8

There are regions where "いいだよ" gets said (http://www.geocities.co.jp/Technopolis/1775/mikawa.html), but it's not standard 標準語 Japanese. With adverbs, it probably depends. I don't think you could say "すぐにだ”, but "ときどきだ" sounds OK.


8

Arguing about whether certain words "are" something or other is missing the point in this context, I think. We do not classify words based on some innate, a priori nature that we discern within them. We classify them based on behaviour. And there is no a priori set of standards for that classification either: we have to choose our own. It's completely ...


8

Modern Japanese is very different from archaic Japanese (and some modern formal written Japanese, which is itself rather archaic) in regard to the topic at hand. Initially there were distinct conjugations of verbs and adjectives known as predicative and attributive. Predicative (also called conclusive) was used for the final verb in a sentence, and was ...


8

The standard form is おもしろくて仕方ない, where おもしろくて is used as an adjective (not adverb) in the て-form for connecting predicates. (て-form adjective) + 仕方ない or (たい-form verb in て-form) + 仕方ない is a common phrase that means “It's so (adjective)” or “I really want to (verb)”. The nuance of this 仕方ない is “I can't stand it”, but it's not to be taken literally,...


7

My understanding is that な-adj are actually a completely different type of word that are closer to nouns but are taught as な-Adj. taken from http://en.wikipedia.org/wiki/Japanese_adjectives adjectival verbs 形容詞 keiyōshi adjectival verbs, i-adjectives, adjectives, stative verbs adjectival nouns 形容動詞 keiyōdōshi adjectival nouns, na-...


7

Following an い-adjective with です is perfectly acceptable, as in the following examples: あの人はひどいです。 昨日は楽しかったです。 I don't see any vulgar aspect to 美しいです failing contextual clues that could make nearly any description vulgar. Something that may be getting confused in all of this is that while the polite form of an い-adjective is followed by です -- ...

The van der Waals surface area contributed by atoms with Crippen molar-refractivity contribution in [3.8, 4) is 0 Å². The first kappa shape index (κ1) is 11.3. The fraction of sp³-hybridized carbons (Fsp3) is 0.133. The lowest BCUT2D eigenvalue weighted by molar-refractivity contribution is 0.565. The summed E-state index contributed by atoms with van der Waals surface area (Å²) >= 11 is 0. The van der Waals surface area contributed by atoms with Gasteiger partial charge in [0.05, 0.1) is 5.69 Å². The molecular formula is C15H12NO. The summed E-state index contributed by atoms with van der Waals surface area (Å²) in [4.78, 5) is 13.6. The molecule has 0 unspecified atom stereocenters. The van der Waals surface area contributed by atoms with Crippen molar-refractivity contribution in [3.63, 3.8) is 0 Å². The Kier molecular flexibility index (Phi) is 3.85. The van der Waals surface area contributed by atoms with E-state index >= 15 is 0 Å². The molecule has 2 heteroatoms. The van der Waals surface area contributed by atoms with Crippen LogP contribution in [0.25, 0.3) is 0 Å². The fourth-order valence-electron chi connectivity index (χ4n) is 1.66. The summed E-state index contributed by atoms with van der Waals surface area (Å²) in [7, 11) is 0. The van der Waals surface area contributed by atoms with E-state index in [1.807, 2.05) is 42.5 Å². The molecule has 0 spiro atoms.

7

複合形容詞 appears to be the generic term for a compound adjective. http://ir.lib.hiroshima-u.ac.jp/metadb/up/kiyo/AN10281005/Hiroshima-IntStudentCenter-kiyo_16_13.pdf - this article covers the various types, and gives many examples. I don't know of any particular lists of these words, but some dictionaries allow you to do a search for words by ending (で終わる) ...


7

nasi and nai are the same word. Like all adjectives, nasi is the conclusive form (終止形), while nai is the attributive form (連体形). More specifically, the attributive ends in naki, but the medial -k- drops out in modern Japanese becoming nai. This is true of all adjectives: atusi -> atuki > atui, takasi -> takaki > takai, muzukasi -> muzukasiki > muzukasii etc. ...


7

Shogakukan does list the 難有 combination with a reading of ありがた in one place, in the title of a kabuki play: 難有御江戸景清. Poking around online suggests that this is read as ありがたやめぐみのかげきよ. The reversed kanji order would match Chinese syntax better than Japanese, making me wonder if this is simply a kanbun style of spelling. EDIT: Googling a bit more brought up ...


7

As a general rule, you cannot freely join two arbitrary adjectives like this. You can't say 長赤い nor 赤長い. Words like 細長い are sometimes called 複合形容詞 (compound adjective). Here are some examples: 青白【あおじろ】い (pale), 青【あお】い + 白【しろ】い 赤黒【あかぐろ】い (dark red, bloody), 赤【あか】い + 黒【くろ】い ずる賢【がしこ】い (sly), ずるい + 賢【かしこ】い 暑苦【あつくる】しい (muggy), 暑【あつ】い + 苦【くる】しい 面白【おもしろ】おかしい (...